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Do deficits matter?
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Governments that issue their own currency are not constrained by borrowing

As long as central banks can buy government bonds with newly created money, a government cannot default. Therefore deficits and debt are not important. Inflation might be a problem, but not deficits, and inflation can be countered with higher taxes.

The Argument

“When the government wants to spend, the Fed hits the ‘print’ key, but when it collects taxes it hits the ‘delete’ key. When the government taxes its citizens, it does not ‘get’ something it simply subtracts something from the economy,” according to Stephanie Kelton, the leading proponent of Modern Monetary Theory (MMT). “Congress does not have to borrow—that’s completely optional. Instead the government can let people hold cash. That way there would not be fights over the debt and debt ceiling.” Critics of MMT often argue that such policies could lead to hyperinflation. But Kelton does not see that as a threat in the U.S. “Capacity utilization is at 75%, while the broader unemployment number is still pretty high and workers have no bargaining power. Inflation will not rise if wages continue to stagnate,” said Kelton. “Once inflation does begin to rise, the government can use its taxing power and the central bank can use its policy tool to control it while keeping unemployment at low levels.”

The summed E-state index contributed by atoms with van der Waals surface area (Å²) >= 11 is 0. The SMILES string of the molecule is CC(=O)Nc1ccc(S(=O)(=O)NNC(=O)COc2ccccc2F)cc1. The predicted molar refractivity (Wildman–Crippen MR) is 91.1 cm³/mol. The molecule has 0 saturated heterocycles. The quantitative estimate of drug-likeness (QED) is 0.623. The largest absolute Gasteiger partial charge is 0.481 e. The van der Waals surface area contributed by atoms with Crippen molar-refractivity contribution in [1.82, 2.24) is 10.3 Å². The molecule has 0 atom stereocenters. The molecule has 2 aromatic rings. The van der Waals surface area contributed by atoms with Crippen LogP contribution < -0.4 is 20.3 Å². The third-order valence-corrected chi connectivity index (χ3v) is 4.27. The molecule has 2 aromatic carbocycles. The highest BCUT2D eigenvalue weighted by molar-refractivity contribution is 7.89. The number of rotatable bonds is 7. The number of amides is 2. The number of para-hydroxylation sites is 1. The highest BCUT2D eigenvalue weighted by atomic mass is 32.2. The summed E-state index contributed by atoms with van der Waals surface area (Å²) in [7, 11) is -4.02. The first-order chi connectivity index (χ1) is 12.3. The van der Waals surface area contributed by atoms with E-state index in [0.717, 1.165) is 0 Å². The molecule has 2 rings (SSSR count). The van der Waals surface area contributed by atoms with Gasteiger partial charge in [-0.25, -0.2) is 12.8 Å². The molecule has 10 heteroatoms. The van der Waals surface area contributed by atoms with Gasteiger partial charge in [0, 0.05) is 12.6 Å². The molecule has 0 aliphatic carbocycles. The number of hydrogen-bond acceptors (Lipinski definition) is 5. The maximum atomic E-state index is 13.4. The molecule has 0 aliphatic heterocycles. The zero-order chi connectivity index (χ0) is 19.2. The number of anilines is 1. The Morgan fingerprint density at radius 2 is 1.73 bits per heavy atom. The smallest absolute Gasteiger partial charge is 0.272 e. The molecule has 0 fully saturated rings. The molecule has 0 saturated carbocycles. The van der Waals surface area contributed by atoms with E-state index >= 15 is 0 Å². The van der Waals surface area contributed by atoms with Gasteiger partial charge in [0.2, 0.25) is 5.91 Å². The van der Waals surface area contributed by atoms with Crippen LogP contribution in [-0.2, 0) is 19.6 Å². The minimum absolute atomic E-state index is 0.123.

Counter arguments



Central banks can print money to buy government bonds. If inflation rises, the government can tax people and the central bank can sell bonds to soak up any extra money causing inflation. The government will be able to act judiciously to avoid hyperinflation by using taxation.

Rejecting the premises


This page was last edited on Thursday, 27 Feb 2020 at 11:45 UTC